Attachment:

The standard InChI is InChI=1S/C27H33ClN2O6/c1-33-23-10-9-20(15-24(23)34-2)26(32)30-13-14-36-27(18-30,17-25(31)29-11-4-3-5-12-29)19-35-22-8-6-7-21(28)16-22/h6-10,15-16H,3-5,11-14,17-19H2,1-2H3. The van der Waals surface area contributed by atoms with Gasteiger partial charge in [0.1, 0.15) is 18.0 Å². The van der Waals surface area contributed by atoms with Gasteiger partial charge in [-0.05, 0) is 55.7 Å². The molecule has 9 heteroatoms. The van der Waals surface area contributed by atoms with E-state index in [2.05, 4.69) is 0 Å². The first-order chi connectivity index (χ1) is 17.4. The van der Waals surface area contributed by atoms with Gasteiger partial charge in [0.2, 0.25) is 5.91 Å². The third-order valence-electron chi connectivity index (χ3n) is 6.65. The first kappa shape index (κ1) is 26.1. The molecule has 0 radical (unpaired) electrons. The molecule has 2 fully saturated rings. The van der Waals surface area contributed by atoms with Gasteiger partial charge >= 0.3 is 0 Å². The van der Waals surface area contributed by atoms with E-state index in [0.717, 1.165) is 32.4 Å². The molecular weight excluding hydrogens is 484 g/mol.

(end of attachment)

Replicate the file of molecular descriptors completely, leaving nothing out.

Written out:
The standard InChI is InChI=1S/C27H33ClN2O6/c1-33-23-10-9-20(15-24(23)34-2)26(32)30-13-14-36-27(18-30,17-25(31)29-11-4-3-5-12-29)19-35-22-8-6-7-21(28)16-22/h6-10,15-16H,3-5,11-14,17-19H2,1-2H3. The van der Waals surface area contributed by atoms with Gasteiger partial charge in [0.1, 0.15) is 18.0 Å². The van der Waals surface area contributed by atoms with Gasteiger partial charge in [-0.05, 0) is 55.7 Å². The molecule has 9 heteroatoms. The van der Waals surface area contributed by atoms with E-state index in [2.05, 4.69) is 0 Å². The first-order chi connectivity index (χ1) is 17.4. The van der Waals surface area contributed by atoms with Gasteiger partial charge in [0.2, 0.25) is 5.91 Å². The third-order valence-electron chi connectivity index (χ3n) is 6.65. The first kappa shape index (κ1) is 26.1. The molecule has 0 radical (unpaired) electrons. The molecule has 2 fully saturated rings. The van der Waals surface area contributed by atoms with Gasteiger partial charge >= 0.3 is 0 Å². The van der Waals surface area contributed by atoms with E-state index in [0.717, 1.165) is 32.4 Å². The molecular weight excluding hydrogens is 484 g/mol.